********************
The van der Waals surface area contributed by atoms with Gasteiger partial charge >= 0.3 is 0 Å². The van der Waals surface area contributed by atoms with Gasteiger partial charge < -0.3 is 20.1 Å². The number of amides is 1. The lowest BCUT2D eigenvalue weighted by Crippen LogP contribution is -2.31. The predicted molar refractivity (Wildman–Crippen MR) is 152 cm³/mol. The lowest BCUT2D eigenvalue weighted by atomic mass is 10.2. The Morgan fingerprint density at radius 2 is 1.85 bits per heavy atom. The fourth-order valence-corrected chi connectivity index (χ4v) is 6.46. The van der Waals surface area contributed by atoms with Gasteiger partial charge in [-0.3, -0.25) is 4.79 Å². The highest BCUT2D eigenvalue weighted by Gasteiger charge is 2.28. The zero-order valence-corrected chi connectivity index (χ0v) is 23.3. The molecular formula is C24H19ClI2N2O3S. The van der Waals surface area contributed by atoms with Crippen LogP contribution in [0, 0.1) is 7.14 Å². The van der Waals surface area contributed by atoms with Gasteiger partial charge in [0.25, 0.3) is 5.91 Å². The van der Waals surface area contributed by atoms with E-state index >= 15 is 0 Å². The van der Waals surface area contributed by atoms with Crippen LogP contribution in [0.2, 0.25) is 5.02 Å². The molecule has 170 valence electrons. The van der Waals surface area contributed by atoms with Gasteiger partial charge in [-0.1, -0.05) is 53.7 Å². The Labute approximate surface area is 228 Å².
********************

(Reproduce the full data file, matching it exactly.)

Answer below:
The van der Waals surface area contributed by atoms with Gasteiger partial charge >= 0.3 is 0 Å². The van der Waals surface area contributed by atoms with Gasteiger partial charge < -0.3 is 20.1 Å². The number of amides is 1. The lowest BCUT2D eigenvalue weighted by Crippen LogP contribution is -2.31. The predicted molar refractivity (Wildman–Crippen MR) is 152 cm³/mol. The lowest BCUT2D eigenvalue weighted by atomic mass is 10.2. The Morgan fingerprint density at radius 2 is 1.85 bits per heavy atom. The fourth-order valence-corrected chi connectivity index (χ4v) is 6.46. The van der Waals surface area contributed by atoms with Gasteiger partial charge in [-0.3, -0.25) is 4.79 Å². The highest BCUT2D eigenvalue weighted by Gasteiger charge is 2.28. The zero-order valence-corrected chi connectivity index (χ0v) is 23.3. The molecular formula is C24H19ClI2N2O3S. The van der Waals surface area contributed by atoms with Crippen LogP contribution in [0, 0.1) is 7.14 Å². The van der Waals surface area contributed by atoms with Gasteiger partial charge in [0.25, 0.3) is 5.91 Å². The van der Waals surface area contributed by atoms with E-state index >= 15 is 0 Å². The van der Waals surface area contributed by atoms with Crippen LogP contribution in [0.2, 0.25) is 5.02 Å². The molecule has 170 valence electrons. The van der Waals surface area contributed by atoms with Gasteiger partial charge in [-0.1, -0.05) is 53.7 Å². The Labute approximate surface area is 228 Å².